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- The Honduras Culture and Politics blog profiles a controversial order earlier this month by the Honduran Interior Ministry which effectively revoked the legal status of more than 5,000 NGOs in the country. Several high-profile human rights and free speech civil society groups were impacted by the measure, and the administration of President Juan Orlando Hernandez came under fire. As a result, the government walked back the announcement, instead saying that each case would be reviewed independently.
- The Guardian has an interview with Colombian President Juan Manuel Santos, who recently officially launched his re-election campaign in Baranquilla. In remarks to the UK paper, Santos said the country was in the midst of a historic “tipping point,” and expressed optimism that peace talks with FARC rebel would result in a deal by the end of the year.
- El Espectador reports that this morning the Colombian Council of State, the country's supreme tribunal for all administrative disputes, is set to issue a ruling on the prosecutor general's order to remove Bogota Mayor Gustavo Petro from office. While many analysts have claimed that the failure of Petro’s legal fight is a foregone conclusion, Semana reports that there is a chance that two sympathetic judges could alter his fortunes.
- Pop-statistician Nate Silver, who achieved fame following his accurate prediction of the outcomes of the 2008 and 2012 U.S. elections, launched his new website, FiveThirtyEight.com, yesterday to much acclaim. Latin America observers will be pleased to see that it includes an interesting analysis of the protests in Venezuela by Dorothy Kronick. In her piece, Kronick uses macroeconomic data to argue that the gains of Chavismo have not lived up to promises, and contrasts economic mismanagement in Venezuela with the more stable policies of a close ally, Evo Morales’ Bolivia.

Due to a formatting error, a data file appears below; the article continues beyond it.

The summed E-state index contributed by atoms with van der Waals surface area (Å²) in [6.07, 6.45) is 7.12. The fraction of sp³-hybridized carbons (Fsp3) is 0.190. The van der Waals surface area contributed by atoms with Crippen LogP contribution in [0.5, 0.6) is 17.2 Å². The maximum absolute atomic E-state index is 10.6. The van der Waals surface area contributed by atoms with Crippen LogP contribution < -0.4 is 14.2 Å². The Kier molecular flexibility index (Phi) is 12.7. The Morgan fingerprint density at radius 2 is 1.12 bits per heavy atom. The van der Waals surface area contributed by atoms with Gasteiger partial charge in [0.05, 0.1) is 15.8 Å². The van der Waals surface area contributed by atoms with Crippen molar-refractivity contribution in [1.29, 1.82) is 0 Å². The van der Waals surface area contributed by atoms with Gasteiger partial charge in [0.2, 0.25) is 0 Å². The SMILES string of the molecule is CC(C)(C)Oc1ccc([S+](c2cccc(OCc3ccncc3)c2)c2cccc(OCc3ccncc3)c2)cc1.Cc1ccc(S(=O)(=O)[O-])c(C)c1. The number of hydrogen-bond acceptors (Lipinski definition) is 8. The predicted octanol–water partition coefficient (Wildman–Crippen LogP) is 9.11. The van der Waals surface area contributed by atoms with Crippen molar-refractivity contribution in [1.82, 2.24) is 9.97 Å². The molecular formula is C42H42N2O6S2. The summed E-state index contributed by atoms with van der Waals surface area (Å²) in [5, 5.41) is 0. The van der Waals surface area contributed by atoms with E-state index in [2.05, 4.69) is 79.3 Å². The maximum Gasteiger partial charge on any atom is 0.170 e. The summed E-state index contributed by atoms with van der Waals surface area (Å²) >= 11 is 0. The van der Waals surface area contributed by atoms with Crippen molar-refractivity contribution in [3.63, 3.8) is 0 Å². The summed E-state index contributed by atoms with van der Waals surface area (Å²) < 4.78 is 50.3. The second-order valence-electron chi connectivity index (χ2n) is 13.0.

- Reuters has an update on the unrest in Venezuela, which saw its 29th death yesterday after a national guard officer was shot in the head during a protest, according to officals. Rafael Uzcategui, a researcher for human rights group PROVEA, has a column in which he puts Venezuelan President Nicolas Maduro’s calls for peace in the context of his polarizing characterizations of the opposition and the government’s crackdown on demonstrators. On Maduro’s proposed peace conference, he writes: “The conference is little use if it serves to disqualify those who think differently, if it calls on students to dialogue while denying them the right to carry out peaceful demonstrations while intensely repressing them.”
- The diplomatic fallout between Venezuela and Panama, which started after the latter called an OAS meeting to address the human rights situation in the South American country, has developed a new twist. Yesterday, Panamanian President Ricardo Martinelli accused the Venezuelan government of financing opposition candidates in his country ahead of May elections.